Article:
"Information wants to be free." When Stewart Brand uttered those words back at the Hackers Conference in 1984, he had no idea the phrase would become "a battle cry for the relentless march of the Internet." What Brand said next is often forgotten: "Information wants to be free because the cost of getting it out is getting lower and lower all the time."
Information got what it wanted. It's free. The cost of creating and distributing content online through many news sites, blogs, tweets, and status updates is essentially zero.
Turns out, free things aren't always good. Dog shit is free. BuzzFeed link bait is free. "Sponsored content" and "native advertising" is free. This blog post is free--mea culpa!
Free has a price.
Information is everywhere and it seeps into the vacant crevices of our lives. We turn to the Web unconsciously to fill the boring bits of real life. The whack-a-mole email checking, the quick look at Twitter that somehow lasts an hour, and the 24/7 consumption of ever-more must-see content on various news sites all conspire to keep us endlessly consuming content.
The information spouting daily out of our connected devices ranges from the stupid to the stupendous, extruded together from the Web's fiber-optic fountain. The same information superhighway that connects us in real-time to the riots in Ferguson compels us to ponder what color that noxious blue and black (or is it gold and white?) dress really is.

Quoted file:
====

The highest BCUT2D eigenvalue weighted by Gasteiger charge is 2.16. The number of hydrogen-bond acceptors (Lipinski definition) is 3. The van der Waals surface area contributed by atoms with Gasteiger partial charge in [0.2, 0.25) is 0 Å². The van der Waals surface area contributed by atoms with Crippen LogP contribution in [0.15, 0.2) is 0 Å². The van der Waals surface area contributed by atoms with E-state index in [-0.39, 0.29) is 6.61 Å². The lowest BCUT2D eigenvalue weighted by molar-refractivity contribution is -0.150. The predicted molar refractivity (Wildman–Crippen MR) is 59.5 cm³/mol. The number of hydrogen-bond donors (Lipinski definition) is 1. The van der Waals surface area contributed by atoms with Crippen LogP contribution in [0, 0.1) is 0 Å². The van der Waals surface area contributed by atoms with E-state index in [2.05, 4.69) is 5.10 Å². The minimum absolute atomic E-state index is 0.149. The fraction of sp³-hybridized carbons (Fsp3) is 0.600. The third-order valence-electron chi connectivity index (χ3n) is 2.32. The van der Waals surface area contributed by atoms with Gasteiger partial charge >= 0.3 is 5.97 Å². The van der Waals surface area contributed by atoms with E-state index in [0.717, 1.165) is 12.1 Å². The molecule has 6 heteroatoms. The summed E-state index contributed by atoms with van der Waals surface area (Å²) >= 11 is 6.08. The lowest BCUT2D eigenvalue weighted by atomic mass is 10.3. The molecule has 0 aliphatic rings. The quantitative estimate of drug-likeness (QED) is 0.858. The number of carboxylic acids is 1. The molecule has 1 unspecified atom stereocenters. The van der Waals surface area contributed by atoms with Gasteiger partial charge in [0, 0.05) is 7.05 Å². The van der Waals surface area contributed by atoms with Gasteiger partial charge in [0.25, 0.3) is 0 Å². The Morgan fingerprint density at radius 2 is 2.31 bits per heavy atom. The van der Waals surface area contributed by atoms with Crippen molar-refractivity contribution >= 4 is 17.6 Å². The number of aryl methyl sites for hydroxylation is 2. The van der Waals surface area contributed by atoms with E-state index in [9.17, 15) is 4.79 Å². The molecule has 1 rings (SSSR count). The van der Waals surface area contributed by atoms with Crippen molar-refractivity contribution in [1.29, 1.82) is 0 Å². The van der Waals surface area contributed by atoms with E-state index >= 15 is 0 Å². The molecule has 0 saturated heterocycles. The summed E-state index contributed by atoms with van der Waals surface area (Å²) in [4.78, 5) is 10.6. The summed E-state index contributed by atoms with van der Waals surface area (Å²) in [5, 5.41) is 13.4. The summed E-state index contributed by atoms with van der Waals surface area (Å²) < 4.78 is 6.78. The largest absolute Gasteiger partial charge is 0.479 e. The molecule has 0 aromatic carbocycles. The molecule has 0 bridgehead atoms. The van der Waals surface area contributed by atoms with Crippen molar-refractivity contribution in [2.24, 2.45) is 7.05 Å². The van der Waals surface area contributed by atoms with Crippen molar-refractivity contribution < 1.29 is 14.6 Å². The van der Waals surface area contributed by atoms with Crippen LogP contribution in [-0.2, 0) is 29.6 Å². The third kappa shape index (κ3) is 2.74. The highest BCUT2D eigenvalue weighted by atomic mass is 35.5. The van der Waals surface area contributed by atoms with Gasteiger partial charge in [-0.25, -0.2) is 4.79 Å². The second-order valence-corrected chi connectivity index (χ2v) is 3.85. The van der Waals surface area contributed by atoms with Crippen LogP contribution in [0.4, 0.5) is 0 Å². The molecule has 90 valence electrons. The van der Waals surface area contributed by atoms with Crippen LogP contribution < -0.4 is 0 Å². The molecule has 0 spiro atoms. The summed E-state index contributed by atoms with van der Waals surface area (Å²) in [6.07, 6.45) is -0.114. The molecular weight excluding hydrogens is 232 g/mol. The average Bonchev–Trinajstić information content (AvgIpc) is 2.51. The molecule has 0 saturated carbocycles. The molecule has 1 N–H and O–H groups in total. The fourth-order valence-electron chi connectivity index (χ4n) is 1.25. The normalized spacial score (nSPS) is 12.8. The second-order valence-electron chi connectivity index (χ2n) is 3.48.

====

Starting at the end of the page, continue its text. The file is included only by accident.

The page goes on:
Information, a once-valuable commodity, is at long last flowing free. The problem is, now we're drowning in it.
For smart entrepreneurs, there is an untapped opportunity in the glut of information and it has nothing to do with creating more listicles, email digests, analyst reports, or viral videos.
Expecting people to pay for information when it's as ubiquitous as air is a dying business model. However, when something desirable becomes scarce, the price rises. Thus, as the price of content flat lines, the value of attention rises. New products that help users stay focused on the task at hand will succeed in the new attention economy. That's because, as free content proliferates and users succumb to multiple distractions, more and more users hunger for solutions that help them spend their time wisely.
In this attention marketplace, businesses that design for attention retention-that is, create products that remove distractions and help users focus-will be at a competitive advantage. That means today's entrepreneurs must understand how to sustain user engagement if they hope to stand a chance in an increasingly distracting world.
How do you design products for attention retention? It takes a shift in viewpoint. Some of today's smartest companies are making it work, and reaping the rewards. In upcoming columns, I'll take a closer look at two of them.